Earlier this week, the Information Commissioner’s Office (ICO) in the UK announced that British Airways (BA) will be fined £183 million (approximately US$228 million) for a data breach. The figure represents 1.4% of the total revenue BA earned in 2018. The airline is the first major business that has been fined under the European Union’s General Data Protection Regulation (GDPR) that went into effect last year.
A day after the BA announcement, the ICO also revealed that Marriott International would be fined £99.2 million (US$123 million), which is 0.6% of the hotel group’s 2018 revenue.
How the ICO arrived at these figures is quite puzzling, especially when you consider that BA’s data breach affected approximately 500,000 people while Marriott’s affected 339 million people worldwide (30 million in the EU, 7 million in the UK alone). In terms of raw numbers, you’d naturally conclude that Marriott’s penalty would be higher, be it percentage-wise or value-wise. While it’s not unprecedented for the first punitive action to serve as an example, the second instance arriving so soon, and being so markedly lenient in comparison, is bound to raise some eyebrows.
One has to wonder, what was so appalling about BA’s information security that it deserved such treatment? Or, perhaps, the converse is true: what was so “laudable” about Marriott’s data breach that it deserved such charity? A penalty of £99 million may not sound charitable but take into consideration that:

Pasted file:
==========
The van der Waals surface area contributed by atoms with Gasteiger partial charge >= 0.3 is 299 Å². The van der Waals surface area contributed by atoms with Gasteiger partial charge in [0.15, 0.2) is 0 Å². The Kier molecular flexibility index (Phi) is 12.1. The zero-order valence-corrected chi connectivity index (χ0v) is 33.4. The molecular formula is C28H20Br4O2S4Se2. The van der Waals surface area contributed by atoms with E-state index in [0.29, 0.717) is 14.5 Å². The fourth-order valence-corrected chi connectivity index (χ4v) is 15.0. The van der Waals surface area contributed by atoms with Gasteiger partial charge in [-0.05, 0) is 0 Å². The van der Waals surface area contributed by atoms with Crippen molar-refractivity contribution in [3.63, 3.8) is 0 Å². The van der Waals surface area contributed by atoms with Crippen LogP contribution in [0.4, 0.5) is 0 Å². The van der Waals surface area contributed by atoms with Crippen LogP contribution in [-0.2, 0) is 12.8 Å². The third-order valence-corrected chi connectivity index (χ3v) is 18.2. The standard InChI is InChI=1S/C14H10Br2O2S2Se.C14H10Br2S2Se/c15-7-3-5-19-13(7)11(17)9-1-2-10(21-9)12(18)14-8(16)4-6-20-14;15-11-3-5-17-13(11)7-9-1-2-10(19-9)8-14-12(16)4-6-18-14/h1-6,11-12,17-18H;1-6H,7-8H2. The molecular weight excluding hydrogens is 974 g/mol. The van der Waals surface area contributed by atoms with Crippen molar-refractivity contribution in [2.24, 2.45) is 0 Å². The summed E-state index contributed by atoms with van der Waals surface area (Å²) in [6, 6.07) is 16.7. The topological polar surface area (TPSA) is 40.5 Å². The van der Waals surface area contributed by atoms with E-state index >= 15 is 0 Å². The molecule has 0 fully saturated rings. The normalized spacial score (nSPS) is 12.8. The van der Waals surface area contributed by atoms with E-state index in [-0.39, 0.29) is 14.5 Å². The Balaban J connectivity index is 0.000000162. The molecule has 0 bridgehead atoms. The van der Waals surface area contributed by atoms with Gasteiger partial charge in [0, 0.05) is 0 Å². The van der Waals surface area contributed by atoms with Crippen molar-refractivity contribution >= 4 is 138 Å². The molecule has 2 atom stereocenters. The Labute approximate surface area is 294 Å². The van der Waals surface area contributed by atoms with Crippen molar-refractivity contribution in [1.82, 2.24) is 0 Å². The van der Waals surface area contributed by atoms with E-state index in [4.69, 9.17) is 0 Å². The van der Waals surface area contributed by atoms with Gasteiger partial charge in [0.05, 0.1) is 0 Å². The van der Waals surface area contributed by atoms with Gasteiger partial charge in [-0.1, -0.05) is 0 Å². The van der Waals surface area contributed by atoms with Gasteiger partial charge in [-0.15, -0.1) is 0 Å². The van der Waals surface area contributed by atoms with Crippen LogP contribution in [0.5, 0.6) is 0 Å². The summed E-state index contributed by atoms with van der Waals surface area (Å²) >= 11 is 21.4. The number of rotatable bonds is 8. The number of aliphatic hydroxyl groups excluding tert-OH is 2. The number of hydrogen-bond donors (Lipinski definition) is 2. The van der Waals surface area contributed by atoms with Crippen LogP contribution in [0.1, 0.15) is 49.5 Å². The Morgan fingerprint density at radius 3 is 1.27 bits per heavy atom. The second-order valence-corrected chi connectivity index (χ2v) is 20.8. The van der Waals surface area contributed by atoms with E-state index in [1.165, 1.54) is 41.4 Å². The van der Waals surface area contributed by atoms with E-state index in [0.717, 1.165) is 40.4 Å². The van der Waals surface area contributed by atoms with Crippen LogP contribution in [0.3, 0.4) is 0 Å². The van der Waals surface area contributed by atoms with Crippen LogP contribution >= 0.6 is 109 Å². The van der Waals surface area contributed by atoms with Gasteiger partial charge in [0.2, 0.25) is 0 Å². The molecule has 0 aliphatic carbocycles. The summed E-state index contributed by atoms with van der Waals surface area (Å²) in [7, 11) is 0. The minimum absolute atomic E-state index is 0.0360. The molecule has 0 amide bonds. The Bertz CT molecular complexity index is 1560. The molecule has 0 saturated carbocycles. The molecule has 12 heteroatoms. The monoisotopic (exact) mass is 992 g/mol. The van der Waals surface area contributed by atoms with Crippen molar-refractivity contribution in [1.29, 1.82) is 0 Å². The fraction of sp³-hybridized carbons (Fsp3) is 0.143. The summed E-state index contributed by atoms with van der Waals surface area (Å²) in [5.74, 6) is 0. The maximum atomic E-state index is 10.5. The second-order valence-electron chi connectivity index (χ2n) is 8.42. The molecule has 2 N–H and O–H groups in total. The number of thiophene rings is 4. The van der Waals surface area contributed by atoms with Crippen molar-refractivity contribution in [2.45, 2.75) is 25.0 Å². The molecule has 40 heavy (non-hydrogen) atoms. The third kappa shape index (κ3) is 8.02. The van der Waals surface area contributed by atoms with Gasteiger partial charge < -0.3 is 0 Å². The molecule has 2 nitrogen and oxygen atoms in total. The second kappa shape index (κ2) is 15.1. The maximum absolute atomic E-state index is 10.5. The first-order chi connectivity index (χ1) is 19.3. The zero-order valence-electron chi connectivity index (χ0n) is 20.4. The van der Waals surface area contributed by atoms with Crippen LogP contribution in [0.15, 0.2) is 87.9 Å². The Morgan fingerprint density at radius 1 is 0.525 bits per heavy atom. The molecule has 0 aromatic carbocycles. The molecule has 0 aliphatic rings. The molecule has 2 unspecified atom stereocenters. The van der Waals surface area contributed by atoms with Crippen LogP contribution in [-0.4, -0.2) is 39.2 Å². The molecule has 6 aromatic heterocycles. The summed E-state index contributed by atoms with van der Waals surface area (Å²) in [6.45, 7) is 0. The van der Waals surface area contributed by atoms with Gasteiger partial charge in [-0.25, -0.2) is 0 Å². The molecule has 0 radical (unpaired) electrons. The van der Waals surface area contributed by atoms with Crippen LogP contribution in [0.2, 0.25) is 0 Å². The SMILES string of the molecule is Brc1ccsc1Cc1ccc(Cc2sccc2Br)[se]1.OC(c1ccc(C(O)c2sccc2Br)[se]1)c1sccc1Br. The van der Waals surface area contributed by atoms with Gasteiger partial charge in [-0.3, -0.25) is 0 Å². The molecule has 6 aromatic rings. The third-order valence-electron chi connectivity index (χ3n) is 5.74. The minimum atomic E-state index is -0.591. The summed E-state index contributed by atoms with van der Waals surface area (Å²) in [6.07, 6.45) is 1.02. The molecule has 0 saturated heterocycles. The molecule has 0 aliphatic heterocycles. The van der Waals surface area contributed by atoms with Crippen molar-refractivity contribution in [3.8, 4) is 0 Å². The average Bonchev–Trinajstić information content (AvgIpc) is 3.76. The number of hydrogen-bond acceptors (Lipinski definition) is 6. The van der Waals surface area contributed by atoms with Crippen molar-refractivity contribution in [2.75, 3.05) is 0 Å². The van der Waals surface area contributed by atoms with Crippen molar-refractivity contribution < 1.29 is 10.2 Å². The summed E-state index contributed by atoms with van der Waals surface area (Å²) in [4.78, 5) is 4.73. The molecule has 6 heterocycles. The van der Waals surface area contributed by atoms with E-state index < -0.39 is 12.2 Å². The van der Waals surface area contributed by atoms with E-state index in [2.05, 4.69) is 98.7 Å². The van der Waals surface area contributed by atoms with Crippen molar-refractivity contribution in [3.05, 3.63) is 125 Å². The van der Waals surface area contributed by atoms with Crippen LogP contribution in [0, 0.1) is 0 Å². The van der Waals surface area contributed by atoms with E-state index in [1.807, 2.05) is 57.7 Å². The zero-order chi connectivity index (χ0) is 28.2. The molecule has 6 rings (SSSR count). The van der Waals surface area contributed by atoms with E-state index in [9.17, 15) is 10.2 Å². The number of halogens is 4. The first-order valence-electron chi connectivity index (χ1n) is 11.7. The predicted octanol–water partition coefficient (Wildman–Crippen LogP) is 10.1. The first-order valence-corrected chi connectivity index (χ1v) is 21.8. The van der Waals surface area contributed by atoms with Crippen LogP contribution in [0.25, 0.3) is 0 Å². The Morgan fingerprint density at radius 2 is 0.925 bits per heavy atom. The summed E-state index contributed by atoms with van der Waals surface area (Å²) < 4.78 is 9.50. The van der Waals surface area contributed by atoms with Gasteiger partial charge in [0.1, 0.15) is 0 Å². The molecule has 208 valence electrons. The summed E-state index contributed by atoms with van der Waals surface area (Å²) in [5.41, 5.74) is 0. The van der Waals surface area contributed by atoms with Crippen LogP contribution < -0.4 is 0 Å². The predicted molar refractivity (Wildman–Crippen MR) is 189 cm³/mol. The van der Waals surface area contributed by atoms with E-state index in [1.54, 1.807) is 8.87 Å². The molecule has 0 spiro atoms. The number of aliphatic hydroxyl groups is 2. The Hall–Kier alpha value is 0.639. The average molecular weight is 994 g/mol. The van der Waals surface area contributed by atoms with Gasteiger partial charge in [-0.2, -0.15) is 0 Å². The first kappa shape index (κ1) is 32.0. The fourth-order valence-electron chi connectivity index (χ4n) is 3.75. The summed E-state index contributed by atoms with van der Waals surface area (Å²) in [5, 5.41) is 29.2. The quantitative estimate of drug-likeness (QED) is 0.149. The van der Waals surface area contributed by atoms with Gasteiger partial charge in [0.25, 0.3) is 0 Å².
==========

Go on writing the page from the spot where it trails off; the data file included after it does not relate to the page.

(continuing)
- Dollar-wise, Marriott got fined about half as much as BA,
- 670 times more people were affected by Marriott’s breach than BA’s,
- Marriott’s 2018 revenues are much higher than BA’s, and
- Marriott’s data breach lasted much, much longer.
So, despite Marriott’s security fiasco being much worse than BA’s, the former is being fined much less. Furthermore, because Marriott has higher revenue, the impact of the ICO’s fines is less dire to it than it is to BA.
Whatever the explanation may be regarding the marked difference in monetary penalties, it’s pretty clear that both companies will be contesting the financial charges. Marriott has already announced as much, and British Airways – while it had declared that it was “disappointed” with the outcome on the day the news broke, without mentioning future actions – should find impetus in following suit after this second ICO announcement.
European law has finally given businesses worldwide a very tangible reason for paying attention to data security. Prior to GDPR, data breaches and the costs of dealing with them, as well as assuaging the public and the authorities, was merely part of doing business due to their relatively undersized financial impact.
Taking away a chunk of revenue, an effect that could, accounting-wise, be likened to deteriorating business conditions, should encourage company boards and executives to view the situation differently and to finally start dealing with information security issues the right way.
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